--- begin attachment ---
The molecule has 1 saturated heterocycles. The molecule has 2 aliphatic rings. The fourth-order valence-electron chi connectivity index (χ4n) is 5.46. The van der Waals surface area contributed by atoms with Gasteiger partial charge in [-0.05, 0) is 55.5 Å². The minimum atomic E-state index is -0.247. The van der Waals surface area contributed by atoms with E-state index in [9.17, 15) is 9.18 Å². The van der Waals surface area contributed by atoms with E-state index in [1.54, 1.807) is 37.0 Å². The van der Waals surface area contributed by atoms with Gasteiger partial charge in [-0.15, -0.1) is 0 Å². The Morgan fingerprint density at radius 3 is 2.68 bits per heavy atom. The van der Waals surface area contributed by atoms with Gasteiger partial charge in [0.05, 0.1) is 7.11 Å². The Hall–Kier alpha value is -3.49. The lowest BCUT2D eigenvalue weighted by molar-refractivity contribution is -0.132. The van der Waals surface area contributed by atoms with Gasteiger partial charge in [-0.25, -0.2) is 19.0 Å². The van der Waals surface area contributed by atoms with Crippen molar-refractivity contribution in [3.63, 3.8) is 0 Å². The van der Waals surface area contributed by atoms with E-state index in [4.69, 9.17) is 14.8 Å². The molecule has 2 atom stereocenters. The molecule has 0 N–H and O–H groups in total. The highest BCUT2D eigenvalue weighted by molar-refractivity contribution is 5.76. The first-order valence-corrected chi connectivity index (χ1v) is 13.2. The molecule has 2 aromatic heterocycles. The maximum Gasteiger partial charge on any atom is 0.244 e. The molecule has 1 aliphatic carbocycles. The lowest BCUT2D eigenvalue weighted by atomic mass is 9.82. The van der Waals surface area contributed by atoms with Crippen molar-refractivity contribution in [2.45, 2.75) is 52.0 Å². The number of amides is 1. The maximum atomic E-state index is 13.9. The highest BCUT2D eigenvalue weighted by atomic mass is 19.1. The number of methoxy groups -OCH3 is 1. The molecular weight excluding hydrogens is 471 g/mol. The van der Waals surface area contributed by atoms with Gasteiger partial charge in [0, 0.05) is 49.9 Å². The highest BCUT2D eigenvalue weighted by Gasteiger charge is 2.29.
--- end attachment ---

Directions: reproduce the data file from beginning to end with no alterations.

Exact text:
The molecule has 1 saturated heterocycles. The molecule has 2 aliphatic rings. The fourth-order valence-electron chi connectivity index (χ4n) is 5.46. The van der Waals surface area contributed by atoms with Gasteiger partial charge in [-0.05, 0) is 55.5 Å². The minimum atomic E-state index is -0.247. The van der Waals surface area contributed by atoms with E-state index in [9.17, 15) is 9.18 Å². The van der Waals surface area contributed by atoms with E-state index in [1.54, 1.807) is 37.0 Å². The van der Waals surface area contributed by atoms with Gasteiger partial charge in [-0.15, -0.1) is 0 Å². The Morgan fingerprint density at radius 3 is 2.68 bits per heavy atom. The van der Waals surface area contributed by atoms with Gasteiger partial charge in [0.05, 0.1) is 7.11 Å². The Hall–Kier alpha value is -3.49. The lowest BCUT2D eigenvalue weighted by molar-refractivity contribution is -0.132. The van der Waals surface area contributed by atoms with Gasteiger partial charge in [-0.25, -0.2) is 19.0 Å². The van der Waals surface area contributed by atoms with Crippen molar-refractivity contribution in [3.63, 3.8) is 0 Å². The van der Waals surface area contributed by atoms with E-state index in [4.69, 9.17) is 14.8 Å². The molecule has 2 atom stereocenters. The molecule has 0 N–H and O–H groups in total. The highest BCUT2D eigenvalue weighted by molar-refractivity contribution is 5.76. The first-order valence-corrected chi connectivity index (χ1v) is 13.2. The molecule has 2 aromatic heterocycles. The maximum Gasteiger partial charge on any atom is 0.244 e. The molecule has 1 aliphatic carbocycles. The lowest BCUT2D eigenvalue weighted by atomic mass is 9.82. The van der Waals surface area contributed by atoms with Crippen molar-refractivity contribution in [2.45, 2.75) is 52.0 Å². The number of amides is 1. The maximum atomic E-state index is 13.9. The highest BCUT2D eigenvalue weighted by atomic mass is 19.1. The number of methoxy groups -OCH3 is 1. The molecular weight excluding hydrogens is 471 g/mol. The van der Waals surface area contributed by atoms with Gasteiger partial charge in [0, 0.05) is 49.9 Å². The highest BCUT2D eigenvalue weighted by Gasteiger charge is 2.29.